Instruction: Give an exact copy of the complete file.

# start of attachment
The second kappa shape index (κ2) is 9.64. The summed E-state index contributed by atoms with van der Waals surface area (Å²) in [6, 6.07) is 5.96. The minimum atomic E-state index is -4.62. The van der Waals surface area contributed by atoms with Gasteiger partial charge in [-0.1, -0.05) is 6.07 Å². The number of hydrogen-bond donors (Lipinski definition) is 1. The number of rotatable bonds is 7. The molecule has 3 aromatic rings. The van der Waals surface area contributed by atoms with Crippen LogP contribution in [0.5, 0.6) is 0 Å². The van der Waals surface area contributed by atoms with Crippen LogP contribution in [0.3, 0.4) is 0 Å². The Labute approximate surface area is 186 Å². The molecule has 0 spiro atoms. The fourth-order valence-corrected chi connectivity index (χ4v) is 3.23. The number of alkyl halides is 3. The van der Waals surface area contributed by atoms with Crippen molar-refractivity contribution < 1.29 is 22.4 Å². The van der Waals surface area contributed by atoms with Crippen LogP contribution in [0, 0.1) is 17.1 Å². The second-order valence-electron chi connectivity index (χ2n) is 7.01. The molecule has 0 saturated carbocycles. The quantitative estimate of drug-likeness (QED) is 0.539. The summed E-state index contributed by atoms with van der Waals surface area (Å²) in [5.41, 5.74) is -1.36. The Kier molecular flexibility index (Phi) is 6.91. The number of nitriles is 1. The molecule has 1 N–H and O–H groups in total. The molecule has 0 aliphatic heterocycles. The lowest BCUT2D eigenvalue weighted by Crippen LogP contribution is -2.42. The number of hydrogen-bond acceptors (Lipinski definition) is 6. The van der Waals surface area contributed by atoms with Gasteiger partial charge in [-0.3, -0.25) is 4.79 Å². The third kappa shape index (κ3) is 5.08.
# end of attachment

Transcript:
The second kappa shape index (κ2) is 9.64. The summed E-state index contributed by atoms with van der Waals surface area (Å²) in [6, 6.07) is 5.96. The minimum atomic E-state index is -4.62. The van der Waals surface area contributed by atoms with Gasteiger partial charge in [-0.1, -0.05) is 6.07 Å². The number of hydrogen-bond donors (Lipinski definition) is 1. The number of rotatable bonds is 7. The molecule has 3 aromatic rings. The van der Waals surface area contributed by atoms with Crippen LogP contribution in [0.5, 0.6) is 0 Å². The van der Waals surface area contributed by atoms with Crippen LogP contribution in [0.3, 0.4) is 0 Å². The Labute approximate surface area is 186 Å². The molecule has 0 spiro atoms. The fourth-order valence-corrected chi connectivity index (χ4v) is 3.23. The number of alkyl halides is 3. The van der Waals surface area contributed by atoms with Crippen molar-refractivity contribution < 1.29 is 22.4 Å². The van der Waals surface area contributed by atoms with Crippen LogP contribution in [0, 0.1) is 17.1 Å². The second-order valence-electron chi connectivity index (χ2n) is 7.01. The molecule has 0 saturated carbocycles. The quantitative estimate of drug-likeness (QED) is 0.539. The summed E-state index contributed by atoms with van der Waals surface area (Å²) in [5.41, 5.74) is -1.36. The Kier molecular flexibility index (Phi) is 6.91. The number of nitriles is 1. The molecule has 1 N–H and O–H groups in total. The molecule has 0 aliphatic heterocycles. The lowest BCUT2D eigenvalue weighted by Crippen LogP contribution is -2.42. The number of hydrogen-bond acceptors (Lipinski definition) is 6. The van der Waals surface area contributed by atoms with Gasteiger partial charge in [-0.3, -0.25) is 4.79 Å². The third kappa shape index (κ3) is 5.08.